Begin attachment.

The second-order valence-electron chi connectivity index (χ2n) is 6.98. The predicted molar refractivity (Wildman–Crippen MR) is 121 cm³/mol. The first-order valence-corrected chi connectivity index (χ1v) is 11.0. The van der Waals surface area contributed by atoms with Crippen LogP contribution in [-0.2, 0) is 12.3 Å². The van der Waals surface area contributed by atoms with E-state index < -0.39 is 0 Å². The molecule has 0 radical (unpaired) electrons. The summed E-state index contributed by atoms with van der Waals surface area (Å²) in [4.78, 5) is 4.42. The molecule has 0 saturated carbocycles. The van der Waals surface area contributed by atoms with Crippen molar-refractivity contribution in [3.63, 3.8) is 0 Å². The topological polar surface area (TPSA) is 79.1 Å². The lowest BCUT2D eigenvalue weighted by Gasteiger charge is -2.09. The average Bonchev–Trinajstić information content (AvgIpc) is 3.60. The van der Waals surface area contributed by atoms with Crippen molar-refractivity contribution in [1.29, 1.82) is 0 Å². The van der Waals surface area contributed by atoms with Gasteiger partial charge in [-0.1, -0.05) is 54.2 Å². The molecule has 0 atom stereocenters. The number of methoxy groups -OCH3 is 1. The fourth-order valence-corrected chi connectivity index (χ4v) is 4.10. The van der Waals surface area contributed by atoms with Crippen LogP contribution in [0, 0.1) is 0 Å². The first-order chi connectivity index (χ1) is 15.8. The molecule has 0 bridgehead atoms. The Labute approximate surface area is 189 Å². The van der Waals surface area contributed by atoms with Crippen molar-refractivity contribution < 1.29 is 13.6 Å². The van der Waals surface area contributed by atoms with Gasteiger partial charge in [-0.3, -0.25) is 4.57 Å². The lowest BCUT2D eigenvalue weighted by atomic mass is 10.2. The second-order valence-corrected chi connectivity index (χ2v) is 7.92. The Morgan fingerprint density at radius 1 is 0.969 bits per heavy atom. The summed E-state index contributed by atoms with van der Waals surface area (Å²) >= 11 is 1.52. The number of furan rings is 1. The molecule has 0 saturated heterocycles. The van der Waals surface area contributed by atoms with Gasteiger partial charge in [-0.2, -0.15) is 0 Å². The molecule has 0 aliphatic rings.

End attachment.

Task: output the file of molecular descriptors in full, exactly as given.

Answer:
The second-order valence-electron chi connectivity index (χ2n) is 6.98. The predicted molar refractivity (Wildman–Crippen MR) is 121 cm³/mol. The first-order valence-corrected chi connectivity index (χ1v) is 11.0. The van der Waals surface area contributed by atoms with Crippen LogP contribution in [-0.2, 0) is 12.3 Å². The van der Waals surface area contributed by atoms with E-state index < -0.39 is 0 Å². The molecule has 0 radical (unpaired) electrons. The summed E-state index contributed by atoms with van der Waals surface area (Å²) in [4.78, 5) is 4.42. The molecule has 0 saturated carbocycles. The van der Waals surface area contributed by atoms with Crippen molar-refractivity contribution in [3.63, 3.8) is 0 Å². The topological polar surface area (TPSA) is 79.1 Å². The lowest BCUT2D eigenvalue weighted by Gasteiger charge is -2.09. The average Bonchev–Trinajstić information content (AvgIpc) is 3.60. The van der Waals surface area contributed by atoms with Crippen molar-refractivity contribution in [1.29, 1.82) is 0 Å². The van der Waals surface area contributed by atoms with Gasteiger partial charge in [-0.1, -0.05) is 54.2 Å². The molecule has 0 atom stereocenters. The number of methoxy groups -OCH3 is 1. The fourth-order valence-corrected chi connectivity index (χ4v) is 4.10. The van der Waals surface area contributed by atoms with Crippen LogP contribution in [0, 0.1) is 0 Å². The first-order chi connectivity index (χ1) is 15.8. The molecule has 0 bridgehead atoms. The Labute approximate surface area is 189 Å². The van der Waals surface area contributed by atoms with Crippen molar-refractivity contribution < 1.29 is 13.6 Å². The van der Waals surface area contributed by atoms with Gasteiger partial charge in [-0.3, -0.25) is 4.57 Å². The lowest BCUT2D eigenvalue weighted by atomic mass is 10.2. The second-order valence-corrected chi connectivity index (χ2v) is 7.92. The Morgan fingerprint density at radius 1 is 0.969 bits per heavy atom. The summed E-state index contributed by atoms with van der Waals surface area (Å²) >= 11 is 1.52. The number of furan rings is 1. The molecule has 0 saturated heterocycles. The van der Waals surface area contributed by atoms with Gasteiger partial charge in [-0.2, -0.15) is 0 Å². The molecule has 0 aliphatic rings.